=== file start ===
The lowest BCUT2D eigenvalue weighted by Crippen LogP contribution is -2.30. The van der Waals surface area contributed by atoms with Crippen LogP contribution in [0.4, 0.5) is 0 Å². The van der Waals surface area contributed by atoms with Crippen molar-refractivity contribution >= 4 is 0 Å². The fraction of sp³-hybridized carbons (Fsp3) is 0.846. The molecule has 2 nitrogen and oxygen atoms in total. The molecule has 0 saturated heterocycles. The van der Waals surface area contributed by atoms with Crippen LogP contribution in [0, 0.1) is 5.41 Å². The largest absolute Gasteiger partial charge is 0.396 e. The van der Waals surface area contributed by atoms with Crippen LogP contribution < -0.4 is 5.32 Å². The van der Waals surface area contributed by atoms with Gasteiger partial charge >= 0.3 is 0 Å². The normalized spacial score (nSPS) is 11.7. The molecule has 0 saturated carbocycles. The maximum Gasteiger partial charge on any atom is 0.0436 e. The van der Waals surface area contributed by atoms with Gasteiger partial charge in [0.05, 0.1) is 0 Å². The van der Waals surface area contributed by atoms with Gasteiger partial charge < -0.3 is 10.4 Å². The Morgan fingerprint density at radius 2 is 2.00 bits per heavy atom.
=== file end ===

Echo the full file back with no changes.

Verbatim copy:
The lowest BCUT2D eigenvalue weighted by Crippen LogP contribution is -2.30. The van der Waals surface area contributed by atoms with Crippen LogP contribution in [0.4, 0.5) is 0 Å². The van der Waals surface area contributed by atoms with Crippen molar-refractivity contribution >= 4 is 0 Å². The fraction of sp³-hybridized carbons (Fsp3) is 0.846. The molecule has 2 nitrogen and oxygen atoms in total. The molecule has 0 saturated heterocycles. The van der Waals surface area contributed by atoms with Crippen LogP contribution in [0, 0.1) is 5.41 Å². The largest absolute Gasteiger partial charge is 0.396 e. The van der Waals surface area contributed by atoms with Crippen LogP contribution < -0.4 is 5.32 Å². The van der Waals surface area contributed by atoms with Gasteiger partial charge >= 0.3 is 0 Å². The normalized spacial score (nSPS) is 11.7. The molecule has 0 saturated carbocycles. The maximum Gasteiger partial charge on any atom is 0.0436 e. The van der Waals surface area contributed by atoms with Gasteiger partial charge in [0.05, 0.1) is 0 Å². The van der Waals surface area contributed by atoms with Gasteiger partial charge < -0.3 is 10.4 Å². The Morgan fingerprint density at radius 2 is 2.00 bits per heavy atom.